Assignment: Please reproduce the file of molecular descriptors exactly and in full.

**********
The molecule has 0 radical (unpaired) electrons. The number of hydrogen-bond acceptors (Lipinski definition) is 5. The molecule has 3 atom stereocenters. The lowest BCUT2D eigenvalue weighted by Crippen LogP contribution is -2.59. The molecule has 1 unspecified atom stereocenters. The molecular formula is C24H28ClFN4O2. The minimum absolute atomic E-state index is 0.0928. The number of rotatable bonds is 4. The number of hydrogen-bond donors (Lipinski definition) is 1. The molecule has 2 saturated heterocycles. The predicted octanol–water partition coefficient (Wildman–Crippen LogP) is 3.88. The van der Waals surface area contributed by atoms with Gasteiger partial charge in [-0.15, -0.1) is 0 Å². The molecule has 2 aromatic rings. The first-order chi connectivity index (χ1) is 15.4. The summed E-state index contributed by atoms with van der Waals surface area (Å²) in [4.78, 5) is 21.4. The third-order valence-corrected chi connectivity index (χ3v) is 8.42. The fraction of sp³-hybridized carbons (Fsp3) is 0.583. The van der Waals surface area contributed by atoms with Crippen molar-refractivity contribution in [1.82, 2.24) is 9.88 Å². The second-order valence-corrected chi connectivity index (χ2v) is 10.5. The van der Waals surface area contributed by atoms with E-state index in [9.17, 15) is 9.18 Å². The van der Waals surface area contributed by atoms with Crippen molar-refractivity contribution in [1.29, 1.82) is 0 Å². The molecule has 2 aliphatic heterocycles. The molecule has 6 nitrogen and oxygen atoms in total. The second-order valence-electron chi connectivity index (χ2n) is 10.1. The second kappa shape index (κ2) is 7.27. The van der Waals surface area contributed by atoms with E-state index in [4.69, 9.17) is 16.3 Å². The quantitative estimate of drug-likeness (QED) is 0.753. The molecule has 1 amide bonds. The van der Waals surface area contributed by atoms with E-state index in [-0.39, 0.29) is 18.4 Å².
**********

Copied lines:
The molecule has 0 radical (unpaired) electrons. The number of hydrogen-bond acceptors (Lipinski definition) is 5. The molecule has 3 atom stereocenters. The lowest BCUT2D eigenvalue weighted by Crippen LogP contribution is -2.59. The molecule has 1 unspecified atom stereocenters. The molecular formula is C24H28ClFN4O2. The minimum absolute atomic E-state index is 0.0928. The number of rotatable bonds is 4. The number of hydrogen-bond donors (Lipinski definition) is 1. The molecule has 2 saturated heterocycles. The predicted octanol–water partition coefficient (Wildman–Crippen LogP) is 3.88. The van der Waals surface area contributed by atoms with Gasteiger partial charge in [-0.15, -0.1) is 0 Å². The molecule has 2 aromatic rings. The first-order chi connectivity index (χ1) is 15.4. The summed E-state index contributed by atoms with van der Waals surface area (Å²) in [4.78, 5) is 21.4. The third-order valence-corrected chi connectivity index (χ3v) is 8.42. The fraction of sp³-hybridized carbons (Fsp3) is 0.583. The van der Waals surface area contributed by atoms with Crippen molar-refractivity contribution in [1.82, 2.24) is 9.88 Å². The second-order valence-corrected chi connectivity index (χ2v) is 10.5. The van der Waals surface area contributed by atoms with E-state index in [9.17, 15) is 9.18 Å². The van der Waals surface area contributed by atoms with Crippen molar-refractivity contribution in [1.29, 1.82) is 0 Å². The molecule has 2 aliphatic heterocycles. The molecule has 6 nitrogen and oxygen atoms in total. The second-order valence-electron chi connectivity index (χ2n) is 10.1. The second kappa shape index (κ2) is 7.27. The van der Waals surface area contributed by atoms with E-state index in [4.69, 9.17) is 16.3 Å². The quantitative estimate of drug-likeness (QED) is 0.753. The molecule has 1 amide bonds. The van der Waals surface area contributed by atoms with E-state index in [-0.39, 0.29) is 18.4 Å².